A Kuwaiti social-media influencer who was criticised over comments she made about Filipino domestic workers has defended her remarks.

Sondos Alqattan had posted an Instagram video condemning new laws that give Filipino workers a day off per week and the right to keep their passports.

However, she has said that the outcry she received was "unjustified", though she has since deleted the video.

Known for her make-up tutorials, Ms Alqattan has 2.3m Instagram followers.

"I have not [in] any circumstances in present or past... degraded or in any way mistreated an employee of mine," she said in an Instagram post on Tuesday.

"I consider all employees as equal human being [sic]."

Several beauty companies who previously had ties with Ms Alqattan have moved to distance themselves.

"We are totally against the principles expressed by Ms Sondos Alqattan which in no way reflect the Micallef brand," a spokesperson from perfume house M. Micallef told the BBC.

Make-up company Chelsea Beautique also posted on Twitter that Ms Alqattan's behaviour did not "represent [their] brand's core beliefs".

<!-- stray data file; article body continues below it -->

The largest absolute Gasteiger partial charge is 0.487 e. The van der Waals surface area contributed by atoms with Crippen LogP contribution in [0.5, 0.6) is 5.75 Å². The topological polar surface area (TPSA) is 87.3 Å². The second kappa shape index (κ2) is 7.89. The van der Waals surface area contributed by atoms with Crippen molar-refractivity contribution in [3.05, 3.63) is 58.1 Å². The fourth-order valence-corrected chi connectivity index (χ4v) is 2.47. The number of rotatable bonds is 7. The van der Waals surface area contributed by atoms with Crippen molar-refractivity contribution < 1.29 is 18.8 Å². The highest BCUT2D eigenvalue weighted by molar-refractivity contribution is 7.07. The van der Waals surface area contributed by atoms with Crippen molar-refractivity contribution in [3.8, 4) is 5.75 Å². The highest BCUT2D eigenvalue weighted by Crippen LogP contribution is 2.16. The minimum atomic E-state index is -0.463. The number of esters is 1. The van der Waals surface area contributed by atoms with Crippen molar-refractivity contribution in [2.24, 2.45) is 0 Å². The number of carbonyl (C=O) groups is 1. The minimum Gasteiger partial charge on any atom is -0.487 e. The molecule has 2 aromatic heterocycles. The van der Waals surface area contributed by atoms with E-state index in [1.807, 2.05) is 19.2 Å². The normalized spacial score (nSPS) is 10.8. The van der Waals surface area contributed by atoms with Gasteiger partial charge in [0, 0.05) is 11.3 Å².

'Out of touch with humanity'

In her controversial video posted earlier in July, Ms Alqattan said: "How can you have a servant at home who keeps their own passport with them? And what's worse is they have one day off every week. I don't want a Filipina maid anymore."

The response to her remarks has been fierce.

Migrante International, an advocacy group for Filipinos working overseas said it "vehemently condemned" Ms Alqattan's statements.

"We strongly demand that she offer public apology [sic] and express remorse for her disgusting statements," it said in an online statement.

"It would be more valuable if she can visit the Philippines to witness the appalling poverty... and find out what hardships [they] had to go through before they can be deployed abroad."

More than 250,000 Filipinos are working in Kuwait, according to the Philippines foreign ministry. Most are employed as maids or domestic helpers.

The Philippines had earlier this year temporarily banned its citizens from travelling to work in Kuwait, following an incident in which a domestic worker was killed and her body found in a freezer.

The ban was lifted in May after Kuwait and the Philippines signed an agreement on workers' rights.